Laura Talpey: Yeah, well, the whole time I was at SIEPR, I was actually toying with the idea of teaching and/or going into education policy. And we actually had a presentation at SIEPR from someone from the Department of State who was just talking to us pretty frankly about policy and basically saying academic research doesn't factor into policy that gets created, and if it does, it's, it's pretty tangential. And like people were asking, "What about think tanks? Does research that comes out of think tanks, does that factor in policy?" And he was like, "Not really, no, we're doing it like way faster than academic research can possibly come out." And I think that kind of shifted my perspective 'cause I knew that always to some extent, but hearing him, really hearing him and other policymakers say similar things kind of made me reflect on why I was doing research. And I realized that I thought I was doing research for the hope of impacting policy and not for the sake of just learning or knowledge. And so I think after that, and in like the last year of my pre-doc experience, I started stepping back and thinking about whether I was going to be fulfilled just doing research for the sake of knowledge for the rest of my life. And I think similar to what Molly was saying, I definitely went through a phase where I thought maybe I would get a PhD and then leave academia, and I just started, yeah, really thinking about the opportunity cost of whether that was worth it, and whether the skills that I would gain in a PhD were that much more than what I could gain outside of academia. So that was what kind of led me to, yeah, step back from that. And this experience came out of what I'm doing now. Directing this school came out of left field; it just was an opportunity that came up. But yeah, I think that was sort of what happened for me. And I wouldn't say that my advisors were all that surprised when I told them that I wasn't gonna go on to do a PhD. I was pretty open with them from the beginning, and I think that, yeah, your advisors really want, they only want you to go into research if you're gonna like it. You're not, I don't know, my take is that I don't think you're going to be good at research if you don't like it. The people who I've seen really thrive and succeed in a PhD and in academia are just really, really into it and can really focus on a long-term project for a long time. And the work I do now is just, everything is faster, turnaround is faster, project deadlines are faster. And I'm working with people constantly every day, which was so different from sitting at my workstation at SIEPR all day, every day by myself and having weekly meetings with my advisor. So it's just a totally different work environment, and I think it's really hard to imagine until you do it, but I'm really glad that I did listen to that instinct and take a job that was really different because it definitely is a better fit for me, and I think it's gonna fulfill me much more in the long run.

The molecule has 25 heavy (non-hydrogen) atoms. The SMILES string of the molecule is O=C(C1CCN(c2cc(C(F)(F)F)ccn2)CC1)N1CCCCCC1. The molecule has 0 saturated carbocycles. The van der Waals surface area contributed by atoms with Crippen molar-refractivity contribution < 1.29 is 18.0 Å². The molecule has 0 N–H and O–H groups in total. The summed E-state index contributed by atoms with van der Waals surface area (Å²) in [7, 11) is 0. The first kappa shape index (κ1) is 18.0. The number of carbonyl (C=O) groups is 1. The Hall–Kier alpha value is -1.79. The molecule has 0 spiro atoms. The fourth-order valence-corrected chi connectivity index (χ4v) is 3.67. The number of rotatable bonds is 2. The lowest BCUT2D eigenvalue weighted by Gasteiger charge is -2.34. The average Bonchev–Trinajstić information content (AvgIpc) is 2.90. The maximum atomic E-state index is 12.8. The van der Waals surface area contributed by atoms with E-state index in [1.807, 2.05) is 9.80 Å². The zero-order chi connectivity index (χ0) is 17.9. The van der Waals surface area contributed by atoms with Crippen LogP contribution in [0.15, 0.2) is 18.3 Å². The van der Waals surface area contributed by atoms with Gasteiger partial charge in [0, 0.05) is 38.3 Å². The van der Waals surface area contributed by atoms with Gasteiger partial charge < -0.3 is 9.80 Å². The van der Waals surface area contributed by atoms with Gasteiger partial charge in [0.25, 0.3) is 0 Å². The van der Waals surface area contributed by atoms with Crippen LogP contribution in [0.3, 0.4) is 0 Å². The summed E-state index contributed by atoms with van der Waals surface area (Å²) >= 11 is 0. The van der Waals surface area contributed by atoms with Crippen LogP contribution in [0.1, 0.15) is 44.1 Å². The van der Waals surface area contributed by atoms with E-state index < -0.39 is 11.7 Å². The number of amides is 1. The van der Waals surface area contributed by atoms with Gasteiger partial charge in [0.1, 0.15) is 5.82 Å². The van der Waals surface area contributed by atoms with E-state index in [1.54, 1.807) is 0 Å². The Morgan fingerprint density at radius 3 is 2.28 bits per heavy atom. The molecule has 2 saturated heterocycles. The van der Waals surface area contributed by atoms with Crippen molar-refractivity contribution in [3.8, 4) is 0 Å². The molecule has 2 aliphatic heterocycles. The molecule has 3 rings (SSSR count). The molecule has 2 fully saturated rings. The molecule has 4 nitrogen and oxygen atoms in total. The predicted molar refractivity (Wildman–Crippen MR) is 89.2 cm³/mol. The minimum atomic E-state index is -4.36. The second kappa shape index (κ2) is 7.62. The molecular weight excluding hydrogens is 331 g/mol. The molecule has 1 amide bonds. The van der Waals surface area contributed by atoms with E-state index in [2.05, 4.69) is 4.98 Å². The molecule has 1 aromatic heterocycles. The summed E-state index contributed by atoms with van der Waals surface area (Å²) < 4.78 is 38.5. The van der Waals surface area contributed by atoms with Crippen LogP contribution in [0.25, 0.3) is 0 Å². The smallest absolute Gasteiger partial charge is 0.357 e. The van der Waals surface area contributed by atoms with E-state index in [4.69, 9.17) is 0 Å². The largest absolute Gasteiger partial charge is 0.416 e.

Peter Chen: Thank you so much Laura, and thank you Molly and Theresa for your responses earlier as well. We're gonna transition to our second question for the panel, and this has to do with now that you've identified that your passion lies outside of the PhD, how do you find the right job for you? And specifically, how do you first discover the spectrum of jobs that are out there that fits your skills and your passion? And then once you have identified those, how do you pursue those opportunities? We're gonna start the discussion with Stephen, so Stephen share your thoughts on this please.